China and Indonesia show commitment to trade and trade links

China Plus Published: 2018-05-11 22:35:11
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By Ding Heng

China is creating a growing number of economic and business opportunities for Indonesia - this is perhaps one thing Indonesia feels certain about after Chinese Premier Li Keqiang wrapped up his latest visit to the southeast Asian country.

Li oversaw the signing of seven agreements with Indonesia. Most of the deals will see China help the country build infrastructure, such as railway, dams and highways.

Despite being the largest economy in southeast Asia, Indonesia was lagging behind its regional peers like Singapore, Malaysia and Thailand in infrastructure, according to statistics from the World Economic Forum in 2015. Indonesia's logistics cost is estimated at 26 percent of its GDP, compared to just 8 percent in Singapore and Malaysia's 14 percent.

A man pushes an artificial stroller carrying passengers at a railway track at Kampung Bandan in North Jakarta, Indonesia, Sept. 8, 2015.[Photo: Xinhua]

A man pushes an artificial stroller carrying passengers at a railway track at Kampung Bandan in North Jakarta, Indonesia, Sept. 8, 2015.[Photo: Xinhua]

That's why Indonesian President Joko Widodo decided to make infrastructure a top priority of his government after he took power in 2014. A key measure is to push forward a strategy calling for categorizing the archipelago country into six economic corridors, and plans are underway to strengthen infrastructure connectivity in each corridor.

Seeing the apparent similarities and potential compatibility between Jakarta's planned corridors and the China-proposed Belt and Road Initiative, China is ready and willing to help Indonesia realize its goal. One of the seven new agreements signed during Li Keqiang's visit will focus on just that.

As a matter of fact, China has been participating in Indonesia's infrastructure construction for years. A flagship project is a $5 billion high-speed railway, which is set to connect Jakarta with Indonesia's third-largest city, Bandung. The 142-kilometer rail line will cut travel time between the two cities from three hours to 40 minutes, paving the way for an increased flow of labor in the region. The railway is also expected to help bolster local tourism and real estate sectors.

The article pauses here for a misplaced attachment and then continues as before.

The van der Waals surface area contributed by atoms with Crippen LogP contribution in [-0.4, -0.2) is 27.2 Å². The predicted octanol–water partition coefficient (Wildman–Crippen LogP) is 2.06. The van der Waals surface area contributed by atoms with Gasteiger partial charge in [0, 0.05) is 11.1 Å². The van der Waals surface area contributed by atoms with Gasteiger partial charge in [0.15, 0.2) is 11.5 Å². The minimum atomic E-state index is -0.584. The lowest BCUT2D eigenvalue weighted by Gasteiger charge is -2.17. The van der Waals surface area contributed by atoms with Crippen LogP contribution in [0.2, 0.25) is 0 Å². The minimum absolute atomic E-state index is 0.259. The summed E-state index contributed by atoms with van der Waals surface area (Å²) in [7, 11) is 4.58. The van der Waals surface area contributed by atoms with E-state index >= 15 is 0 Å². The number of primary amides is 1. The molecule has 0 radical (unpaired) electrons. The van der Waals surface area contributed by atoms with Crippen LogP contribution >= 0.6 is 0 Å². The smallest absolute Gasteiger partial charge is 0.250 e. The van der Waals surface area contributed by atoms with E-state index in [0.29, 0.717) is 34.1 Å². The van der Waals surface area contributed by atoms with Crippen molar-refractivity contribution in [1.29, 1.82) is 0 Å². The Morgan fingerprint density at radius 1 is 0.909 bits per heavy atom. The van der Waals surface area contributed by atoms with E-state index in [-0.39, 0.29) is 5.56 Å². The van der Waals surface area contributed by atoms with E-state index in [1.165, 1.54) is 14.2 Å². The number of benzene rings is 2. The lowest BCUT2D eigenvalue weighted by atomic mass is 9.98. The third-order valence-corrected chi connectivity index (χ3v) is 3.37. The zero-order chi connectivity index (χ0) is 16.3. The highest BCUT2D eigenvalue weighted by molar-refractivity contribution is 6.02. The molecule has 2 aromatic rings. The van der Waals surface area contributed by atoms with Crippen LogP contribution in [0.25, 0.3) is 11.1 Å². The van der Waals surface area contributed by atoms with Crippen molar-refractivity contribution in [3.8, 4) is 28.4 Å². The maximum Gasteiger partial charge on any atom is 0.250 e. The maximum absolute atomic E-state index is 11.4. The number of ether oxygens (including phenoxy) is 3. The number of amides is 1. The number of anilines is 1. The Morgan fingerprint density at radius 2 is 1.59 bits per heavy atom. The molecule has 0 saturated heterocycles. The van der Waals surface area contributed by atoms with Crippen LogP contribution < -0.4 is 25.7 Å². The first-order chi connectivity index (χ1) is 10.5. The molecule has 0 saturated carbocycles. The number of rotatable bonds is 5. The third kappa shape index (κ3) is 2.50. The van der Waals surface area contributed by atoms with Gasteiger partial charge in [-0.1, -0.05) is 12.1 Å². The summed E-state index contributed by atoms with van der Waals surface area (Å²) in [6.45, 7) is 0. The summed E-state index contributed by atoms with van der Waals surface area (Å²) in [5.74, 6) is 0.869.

The railway is being built by China Railway Corporation, while China Development Bank is providing most of the loans. Therefore, people who are skeptical may assume that such a strategic project is now controlled by China. But such assumptions are wrong. The project is run by a consortium consisting of Chinese and Indonesian state-run companies, with the Chinese side holding only a 40-percent stake.

Since the project was signed in 2015, the railway's construction has progressed slower than expected. Ownership rights of 40 percent of the project's land are yet to be resolved at this point.

From the new agreements signed during Li Keqiang's visit, we can probably tell that Indonesian officials have promised to the Chinese side to resolve the land ownership issue as quickly as possible. In April, Indonesian State-owned Enterprises Minister Rini Soemarno also went on record saying that the issue was likely to be fully resolved in May.

Hence, confidence is still very strong on both sides that it will not take too long before people in Indonesia can enjoy high-speed railway services.

Apart from infrastructure, the Chinese Premier has also promised to increase agricultural imports, including coffee and tropical fruits, from Indonesia. In particular, China will consider increasing palm oil imports from the world's largest palm oil producer by at least 500,000 tons in 2018.

Indonesia is running a trade deficit with China. In 2017, it bought $13 billion worth of goods more than it sold to China. Therefore, a promise from China to buy more goods is good news for the country. But China's plan to boost imports is perhaps more than just an effort to reduce the trade imbalance.

Indonesia is facing many uncertainties in its palm oil business. The European Union (EU) is seeking to ban palm oil imports used in biofuels, claiming the palm oil industry is causing serious deforestation in countries like Indonesia. Indonesia sees the EU move as protectionism because many other vegetable oils used to make biofuels are produced in EU countries.

In January, the World Trade Organization (WTO) ruled in favor of Indonesia, asking the EU to change its years-long anti-dumping duties on Indonesian biofuels which are mostly made from palm oil.